First, check your spice cabinet for these: cumin, paprika, nutmeg and saffron threads. Saffron can be crushed and added to a dish or steeped in a stock prior to adding. Garlic also takes the spotlight, as do onions. Since Spain was once ruled by Romans and Moors, you will find a heavy European influence in their cooking.
Examples are sauces similar to French aioli and ratatouille with eggplant remain popular.
Chiles of all kinds inundate the plate. Some are stuffed, some are torn or chopped into stews and dishes, like the Spanish favorite paella.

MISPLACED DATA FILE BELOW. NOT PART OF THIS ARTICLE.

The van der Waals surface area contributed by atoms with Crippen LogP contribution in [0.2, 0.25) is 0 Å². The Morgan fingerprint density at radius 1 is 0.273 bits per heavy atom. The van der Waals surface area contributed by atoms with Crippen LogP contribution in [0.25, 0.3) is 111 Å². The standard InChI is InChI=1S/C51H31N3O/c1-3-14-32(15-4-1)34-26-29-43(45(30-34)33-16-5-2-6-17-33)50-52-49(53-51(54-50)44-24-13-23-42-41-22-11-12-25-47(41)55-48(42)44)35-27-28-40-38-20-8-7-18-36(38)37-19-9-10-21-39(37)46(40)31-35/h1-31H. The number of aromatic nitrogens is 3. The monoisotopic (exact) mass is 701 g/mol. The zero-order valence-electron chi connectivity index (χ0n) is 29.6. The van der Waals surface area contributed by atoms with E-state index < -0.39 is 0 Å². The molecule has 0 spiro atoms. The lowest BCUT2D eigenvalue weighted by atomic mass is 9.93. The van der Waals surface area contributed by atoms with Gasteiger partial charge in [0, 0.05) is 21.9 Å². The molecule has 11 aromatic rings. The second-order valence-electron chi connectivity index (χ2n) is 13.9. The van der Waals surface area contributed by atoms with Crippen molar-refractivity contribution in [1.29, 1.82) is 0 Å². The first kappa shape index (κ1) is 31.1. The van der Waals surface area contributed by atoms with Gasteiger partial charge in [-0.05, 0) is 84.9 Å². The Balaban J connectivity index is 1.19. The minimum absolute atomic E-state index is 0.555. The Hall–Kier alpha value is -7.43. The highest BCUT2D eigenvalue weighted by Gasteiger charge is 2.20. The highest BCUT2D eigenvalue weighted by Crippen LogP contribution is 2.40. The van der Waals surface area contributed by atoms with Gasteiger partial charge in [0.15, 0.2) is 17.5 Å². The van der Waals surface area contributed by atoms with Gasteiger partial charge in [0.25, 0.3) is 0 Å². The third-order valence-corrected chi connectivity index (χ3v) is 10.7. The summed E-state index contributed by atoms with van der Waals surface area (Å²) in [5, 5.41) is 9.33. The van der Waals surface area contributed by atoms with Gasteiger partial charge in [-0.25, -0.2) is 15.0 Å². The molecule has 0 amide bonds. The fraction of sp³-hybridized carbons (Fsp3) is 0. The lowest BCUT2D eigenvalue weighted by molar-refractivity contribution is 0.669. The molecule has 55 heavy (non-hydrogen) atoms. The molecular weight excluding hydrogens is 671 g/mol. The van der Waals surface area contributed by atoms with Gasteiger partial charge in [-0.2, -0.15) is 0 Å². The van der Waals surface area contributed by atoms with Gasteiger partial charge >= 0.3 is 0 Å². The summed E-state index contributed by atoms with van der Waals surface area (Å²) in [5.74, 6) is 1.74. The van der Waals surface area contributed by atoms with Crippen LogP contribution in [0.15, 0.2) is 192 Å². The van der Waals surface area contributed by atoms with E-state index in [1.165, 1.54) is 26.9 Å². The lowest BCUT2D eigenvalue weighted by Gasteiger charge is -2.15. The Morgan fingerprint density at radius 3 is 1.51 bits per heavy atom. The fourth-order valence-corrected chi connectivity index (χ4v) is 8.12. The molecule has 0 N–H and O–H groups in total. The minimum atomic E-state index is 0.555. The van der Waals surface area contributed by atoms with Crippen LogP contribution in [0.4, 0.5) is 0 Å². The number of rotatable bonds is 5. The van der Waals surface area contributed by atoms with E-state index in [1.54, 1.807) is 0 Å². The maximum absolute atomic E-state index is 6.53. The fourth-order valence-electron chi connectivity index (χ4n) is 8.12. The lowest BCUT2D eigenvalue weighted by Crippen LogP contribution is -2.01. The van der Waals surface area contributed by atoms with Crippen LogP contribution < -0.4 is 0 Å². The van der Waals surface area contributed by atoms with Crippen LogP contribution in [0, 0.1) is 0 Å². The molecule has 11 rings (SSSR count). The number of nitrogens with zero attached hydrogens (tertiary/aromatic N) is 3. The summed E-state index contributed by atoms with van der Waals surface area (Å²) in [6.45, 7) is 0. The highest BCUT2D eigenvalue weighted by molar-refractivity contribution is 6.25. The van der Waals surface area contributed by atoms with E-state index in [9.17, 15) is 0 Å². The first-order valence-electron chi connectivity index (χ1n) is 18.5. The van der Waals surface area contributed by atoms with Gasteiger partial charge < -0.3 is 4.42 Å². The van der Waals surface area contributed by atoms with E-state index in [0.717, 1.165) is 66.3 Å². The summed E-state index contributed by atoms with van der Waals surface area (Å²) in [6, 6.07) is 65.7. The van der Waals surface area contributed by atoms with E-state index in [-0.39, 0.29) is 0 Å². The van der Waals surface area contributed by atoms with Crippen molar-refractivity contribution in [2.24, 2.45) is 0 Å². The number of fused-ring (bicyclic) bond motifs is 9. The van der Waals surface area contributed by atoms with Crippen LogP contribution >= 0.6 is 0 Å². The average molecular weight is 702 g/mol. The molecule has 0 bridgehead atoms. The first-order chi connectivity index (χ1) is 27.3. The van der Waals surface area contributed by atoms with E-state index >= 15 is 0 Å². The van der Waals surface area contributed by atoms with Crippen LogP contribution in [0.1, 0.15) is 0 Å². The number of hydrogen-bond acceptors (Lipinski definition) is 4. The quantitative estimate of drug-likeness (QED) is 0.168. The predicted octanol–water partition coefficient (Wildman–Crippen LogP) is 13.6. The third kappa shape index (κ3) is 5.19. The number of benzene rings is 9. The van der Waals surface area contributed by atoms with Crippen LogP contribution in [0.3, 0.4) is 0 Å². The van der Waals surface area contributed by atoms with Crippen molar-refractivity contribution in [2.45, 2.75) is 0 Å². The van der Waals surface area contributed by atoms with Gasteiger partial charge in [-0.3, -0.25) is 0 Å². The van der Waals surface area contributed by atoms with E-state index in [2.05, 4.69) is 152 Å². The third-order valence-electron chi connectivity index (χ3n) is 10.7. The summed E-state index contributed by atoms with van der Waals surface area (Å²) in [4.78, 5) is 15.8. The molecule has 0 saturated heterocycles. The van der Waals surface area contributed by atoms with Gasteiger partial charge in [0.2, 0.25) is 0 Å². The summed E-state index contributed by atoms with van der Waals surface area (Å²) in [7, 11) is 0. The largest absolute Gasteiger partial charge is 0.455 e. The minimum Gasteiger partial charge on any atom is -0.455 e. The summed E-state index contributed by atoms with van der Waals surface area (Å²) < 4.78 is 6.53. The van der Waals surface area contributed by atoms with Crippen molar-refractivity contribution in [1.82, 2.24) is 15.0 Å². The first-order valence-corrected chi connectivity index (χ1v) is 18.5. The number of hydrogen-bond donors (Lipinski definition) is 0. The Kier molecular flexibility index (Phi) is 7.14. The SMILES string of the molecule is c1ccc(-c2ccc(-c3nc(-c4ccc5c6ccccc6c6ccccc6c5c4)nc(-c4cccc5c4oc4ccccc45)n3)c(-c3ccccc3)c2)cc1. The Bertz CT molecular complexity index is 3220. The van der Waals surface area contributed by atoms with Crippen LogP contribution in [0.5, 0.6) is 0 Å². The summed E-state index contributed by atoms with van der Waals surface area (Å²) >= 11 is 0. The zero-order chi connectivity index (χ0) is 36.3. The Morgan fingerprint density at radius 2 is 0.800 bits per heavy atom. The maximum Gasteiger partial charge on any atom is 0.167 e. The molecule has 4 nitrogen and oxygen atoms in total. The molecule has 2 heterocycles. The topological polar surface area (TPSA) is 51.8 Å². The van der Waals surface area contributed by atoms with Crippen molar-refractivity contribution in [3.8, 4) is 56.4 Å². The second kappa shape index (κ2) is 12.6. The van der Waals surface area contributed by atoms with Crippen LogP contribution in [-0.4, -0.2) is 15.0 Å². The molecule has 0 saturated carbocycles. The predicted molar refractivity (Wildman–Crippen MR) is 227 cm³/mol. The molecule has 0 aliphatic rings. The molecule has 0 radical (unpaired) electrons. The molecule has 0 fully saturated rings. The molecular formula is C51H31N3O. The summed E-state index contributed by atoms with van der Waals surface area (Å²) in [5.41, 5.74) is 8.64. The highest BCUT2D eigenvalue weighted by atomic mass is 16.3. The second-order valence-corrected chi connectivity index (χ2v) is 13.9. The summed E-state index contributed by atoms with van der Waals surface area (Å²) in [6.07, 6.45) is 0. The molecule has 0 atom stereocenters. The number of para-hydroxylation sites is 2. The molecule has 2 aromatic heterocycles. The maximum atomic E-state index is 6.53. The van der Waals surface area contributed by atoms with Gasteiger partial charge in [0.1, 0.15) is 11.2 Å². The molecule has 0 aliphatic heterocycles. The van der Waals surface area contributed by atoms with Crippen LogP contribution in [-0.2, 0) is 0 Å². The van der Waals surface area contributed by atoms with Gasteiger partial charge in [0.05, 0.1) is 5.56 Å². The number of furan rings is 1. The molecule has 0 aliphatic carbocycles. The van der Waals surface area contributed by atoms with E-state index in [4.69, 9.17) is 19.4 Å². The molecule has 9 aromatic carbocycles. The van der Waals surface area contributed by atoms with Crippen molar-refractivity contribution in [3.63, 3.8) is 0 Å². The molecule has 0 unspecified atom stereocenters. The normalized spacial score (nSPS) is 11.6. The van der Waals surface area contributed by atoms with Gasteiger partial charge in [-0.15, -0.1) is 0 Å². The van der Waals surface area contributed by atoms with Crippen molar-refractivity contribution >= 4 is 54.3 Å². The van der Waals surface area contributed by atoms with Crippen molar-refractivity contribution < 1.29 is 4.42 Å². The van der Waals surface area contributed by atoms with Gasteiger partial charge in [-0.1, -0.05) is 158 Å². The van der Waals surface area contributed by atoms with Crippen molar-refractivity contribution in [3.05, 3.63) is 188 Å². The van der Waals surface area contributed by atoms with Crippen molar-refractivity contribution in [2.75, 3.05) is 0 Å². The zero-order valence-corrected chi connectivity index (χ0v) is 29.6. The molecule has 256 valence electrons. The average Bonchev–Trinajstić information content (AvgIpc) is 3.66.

Many know Spain for its olives, which offer a wonderful briny tang to dishes. You will also find tomatoes, onions, eggplant, squash, citrus and nuts.
Spanish does not mean relying on meat or fish for flavor. But they do use Spanish olive oil for marinating, sautéing and grilling, along with using sherry vinegar which is considered slightly sweet and nutty yet smooth.
Deep-fried chips and heavy doses of cheese aren't part of the scenario. What you will find is plenty of vegetables, rice, and spices. Spanish cuisine is one of the more healthy cuisines you can try.